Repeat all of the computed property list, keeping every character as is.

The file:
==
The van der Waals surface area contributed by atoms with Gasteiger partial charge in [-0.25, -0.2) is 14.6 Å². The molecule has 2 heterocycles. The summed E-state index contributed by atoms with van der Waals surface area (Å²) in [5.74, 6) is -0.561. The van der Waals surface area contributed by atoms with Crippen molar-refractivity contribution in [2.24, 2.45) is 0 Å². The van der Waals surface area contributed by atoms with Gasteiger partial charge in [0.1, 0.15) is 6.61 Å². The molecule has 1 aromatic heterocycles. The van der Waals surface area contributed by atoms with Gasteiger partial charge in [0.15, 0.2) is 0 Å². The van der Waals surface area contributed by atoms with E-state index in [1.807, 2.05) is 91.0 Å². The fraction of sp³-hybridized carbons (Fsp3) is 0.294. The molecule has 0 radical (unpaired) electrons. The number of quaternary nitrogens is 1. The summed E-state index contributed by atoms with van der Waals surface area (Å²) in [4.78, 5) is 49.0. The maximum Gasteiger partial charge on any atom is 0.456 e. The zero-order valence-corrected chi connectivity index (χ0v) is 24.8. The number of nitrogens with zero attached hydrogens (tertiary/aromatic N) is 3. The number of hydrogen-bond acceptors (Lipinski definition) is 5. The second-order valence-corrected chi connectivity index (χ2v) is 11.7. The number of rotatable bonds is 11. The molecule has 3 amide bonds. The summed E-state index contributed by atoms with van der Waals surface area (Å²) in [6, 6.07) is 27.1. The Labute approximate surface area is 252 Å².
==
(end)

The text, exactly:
The van der Waals surface area contributed by atoms with Gasteiger partial charge in [-0.25, -0.2) is 14.6 Å². The molecule has 2 heterocycles. The summed E-state index contributed by atoms with van der Waals surface area (Å²) in [5.74, 6) is -0.561. The van der Waals surface area contributed by atoms with Crippen molar-refractivity contribution in [2.24, 2.45) is 0 Å². The van der Waals surface area contributed by atoms with Gasteiger partial charge in [0.1, 0.15) is 6.61 Å². The molecule has 1 aromatic heterocycles. The van der Waals surface area contributed by atoms with Gasteiger partial charge in [0.15, 0.2) is 0 Å². The van der Waals surface area contributed by atoms with E-state index in [1.807, 2.05) is 91.0 Å². The fraction of sp³-hybridized carbons (Fsp3) is 0.294. The molecule has 0 radical (unpaired) electrons. The number of quaternary nitrogens is 1. The summed E-state index contributed by atoms with van der Waals surface area (Å²) in [4.78, 5) is 49.0. The maximum Gasteiger partial charge on any atom is 0.456 e. The zero-order valence-corrected chi connectivity index (χ0v) is 24.8. The number of nitrogens with zero attached hydrogens (tertiary/aromatic N) is 3. The number of hydrogen-bond acceptors (Lipinski definition) is 5. The second-order valence-corrected chi connectivity index (χ2v) is 11.7. The number of rotatable bonds is 11. The molecule has 3 amide bonds. The summed E-state index contributed by atoms with van der Waals surface area (Å²) in [6, 6.07) is 27.1. The Labute approximate surface area is 252 Å².